Jan. 13 (Bloomberg) -- Metal prices may average 32 percent higher this year because of strengthening industrial production, driven by growth in China, said Morgan Stanley.
"The economic outlook has improved materially in response to unprecedented fiscal and monetary stimulus initiated in 2009,"analysts led by Melbourne-based Peter Richardson said today in a report, citing copper as its preferred metal.
Morgan Stanley raised its 2010 aluminum price forecast 16 percent to 98 cents a pound, copper by 7 percent to $3.18 a pound and zinc 21 percent to 97 cents a pound. JFE Holdings Inc., Alcoa Inc., Xstrata Plc, Vale SA and Vedanta Resources Plc are the broker’s top stock picks.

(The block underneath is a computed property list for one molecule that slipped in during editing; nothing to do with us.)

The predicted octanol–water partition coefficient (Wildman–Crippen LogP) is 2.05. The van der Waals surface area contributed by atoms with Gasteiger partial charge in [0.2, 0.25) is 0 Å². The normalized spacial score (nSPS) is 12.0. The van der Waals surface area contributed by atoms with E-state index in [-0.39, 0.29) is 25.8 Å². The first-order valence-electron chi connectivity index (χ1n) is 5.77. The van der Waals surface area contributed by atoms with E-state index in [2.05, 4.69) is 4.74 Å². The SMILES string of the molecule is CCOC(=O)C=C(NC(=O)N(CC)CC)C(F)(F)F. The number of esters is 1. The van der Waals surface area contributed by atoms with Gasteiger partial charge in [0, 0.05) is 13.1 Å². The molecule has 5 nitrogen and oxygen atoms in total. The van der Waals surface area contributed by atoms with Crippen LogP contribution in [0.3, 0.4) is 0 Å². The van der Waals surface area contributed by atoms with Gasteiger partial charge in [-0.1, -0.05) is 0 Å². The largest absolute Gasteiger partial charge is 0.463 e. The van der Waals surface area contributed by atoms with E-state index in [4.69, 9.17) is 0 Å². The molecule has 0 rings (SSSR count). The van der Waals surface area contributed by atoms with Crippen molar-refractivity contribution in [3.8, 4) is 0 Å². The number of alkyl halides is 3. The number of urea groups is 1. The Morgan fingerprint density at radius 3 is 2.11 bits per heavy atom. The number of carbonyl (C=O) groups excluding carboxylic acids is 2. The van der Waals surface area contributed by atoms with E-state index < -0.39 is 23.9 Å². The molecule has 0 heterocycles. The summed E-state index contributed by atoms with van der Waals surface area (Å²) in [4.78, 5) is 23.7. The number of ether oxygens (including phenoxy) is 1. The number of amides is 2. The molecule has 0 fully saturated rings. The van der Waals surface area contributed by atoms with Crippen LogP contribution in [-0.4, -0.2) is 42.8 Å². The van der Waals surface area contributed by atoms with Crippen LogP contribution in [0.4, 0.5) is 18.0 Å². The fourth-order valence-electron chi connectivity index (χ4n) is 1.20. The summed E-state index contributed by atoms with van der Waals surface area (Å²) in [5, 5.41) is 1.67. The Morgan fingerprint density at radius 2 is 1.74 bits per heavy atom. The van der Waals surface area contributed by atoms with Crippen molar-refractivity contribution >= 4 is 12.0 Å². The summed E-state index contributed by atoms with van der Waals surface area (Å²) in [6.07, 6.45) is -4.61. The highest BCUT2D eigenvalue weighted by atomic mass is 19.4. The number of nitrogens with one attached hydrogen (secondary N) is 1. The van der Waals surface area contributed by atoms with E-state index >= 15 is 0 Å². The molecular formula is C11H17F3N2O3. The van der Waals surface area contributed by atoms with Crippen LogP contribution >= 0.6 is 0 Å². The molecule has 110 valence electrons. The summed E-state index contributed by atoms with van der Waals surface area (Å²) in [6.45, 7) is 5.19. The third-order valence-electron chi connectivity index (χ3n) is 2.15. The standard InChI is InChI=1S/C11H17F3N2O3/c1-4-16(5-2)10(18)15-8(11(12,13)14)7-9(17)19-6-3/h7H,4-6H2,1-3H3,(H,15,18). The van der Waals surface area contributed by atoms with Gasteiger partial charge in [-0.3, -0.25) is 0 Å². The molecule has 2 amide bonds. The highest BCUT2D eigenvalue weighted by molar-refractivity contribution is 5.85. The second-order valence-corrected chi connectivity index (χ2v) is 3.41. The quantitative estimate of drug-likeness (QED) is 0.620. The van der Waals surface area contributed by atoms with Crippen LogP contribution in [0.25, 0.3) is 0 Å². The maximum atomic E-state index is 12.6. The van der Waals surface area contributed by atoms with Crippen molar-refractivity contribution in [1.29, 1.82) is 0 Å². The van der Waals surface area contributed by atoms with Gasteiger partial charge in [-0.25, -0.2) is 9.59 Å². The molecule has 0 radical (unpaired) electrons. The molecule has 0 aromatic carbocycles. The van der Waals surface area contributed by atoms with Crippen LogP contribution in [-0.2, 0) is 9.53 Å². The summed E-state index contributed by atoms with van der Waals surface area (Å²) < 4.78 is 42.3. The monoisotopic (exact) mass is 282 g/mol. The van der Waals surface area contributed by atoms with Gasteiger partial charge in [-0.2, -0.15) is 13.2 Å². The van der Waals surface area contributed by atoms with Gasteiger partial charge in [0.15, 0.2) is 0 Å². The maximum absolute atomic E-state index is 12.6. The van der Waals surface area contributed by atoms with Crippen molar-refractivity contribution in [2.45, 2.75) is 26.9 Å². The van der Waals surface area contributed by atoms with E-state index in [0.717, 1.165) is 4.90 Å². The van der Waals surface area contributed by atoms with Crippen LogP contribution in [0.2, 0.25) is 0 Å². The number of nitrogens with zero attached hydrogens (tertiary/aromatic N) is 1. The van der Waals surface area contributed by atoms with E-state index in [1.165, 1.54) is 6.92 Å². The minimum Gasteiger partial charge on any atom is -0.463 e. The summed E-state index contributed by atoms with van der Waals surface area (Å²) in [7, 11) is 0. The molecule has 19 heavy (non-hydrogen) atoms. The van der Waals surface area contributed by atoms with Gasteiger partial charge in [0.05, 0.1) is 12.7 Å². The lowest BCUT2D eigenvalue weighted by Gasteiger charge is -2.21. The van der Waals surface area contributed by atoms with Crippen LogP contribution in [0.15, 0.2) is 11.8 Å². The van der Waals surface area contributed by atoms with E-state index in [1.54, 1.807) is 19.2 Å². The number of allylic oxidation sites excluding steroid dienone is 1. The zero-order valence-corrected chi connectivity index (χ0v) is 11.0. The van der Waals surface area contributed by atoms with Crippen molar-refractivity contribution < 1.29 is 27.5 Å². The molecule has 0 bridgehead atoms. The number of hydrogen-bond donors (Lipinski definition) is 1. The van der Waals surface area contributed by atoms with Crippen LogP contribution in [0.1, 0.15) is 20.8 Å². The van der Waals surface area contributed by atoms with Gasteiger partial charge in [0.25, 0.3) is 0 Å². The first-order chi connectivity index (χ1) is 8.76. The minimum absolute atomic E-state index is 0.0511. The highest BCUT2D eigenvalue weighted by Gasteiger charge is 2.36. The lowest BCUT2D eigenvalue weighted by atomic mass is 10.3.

"We expect the strong and broad gains in base metal prices in 2009 to be sustained in 2010 after a period of excess importation in China, with the prospect of a weighted average increase in U.S. dollar prices of 32.4 percent,"Morgan Stanley said. "However, in contrast to 2009, we expect price appreciation to be growth-driven rather than liquidity driven."
The analysts also raised forecasts for bulk commodities driven by increasing global steel production and power consumption. They boosted estimates for Asia iron ore contract prices by 6 percent to $69.60 a metric ton, coking coal by 9 percent to $175 a ton and thermal coal by 6 percent to $85 a ton.
Metal prices in London gained 98 percent last year, rebounding from a 49 percent decline the previous year.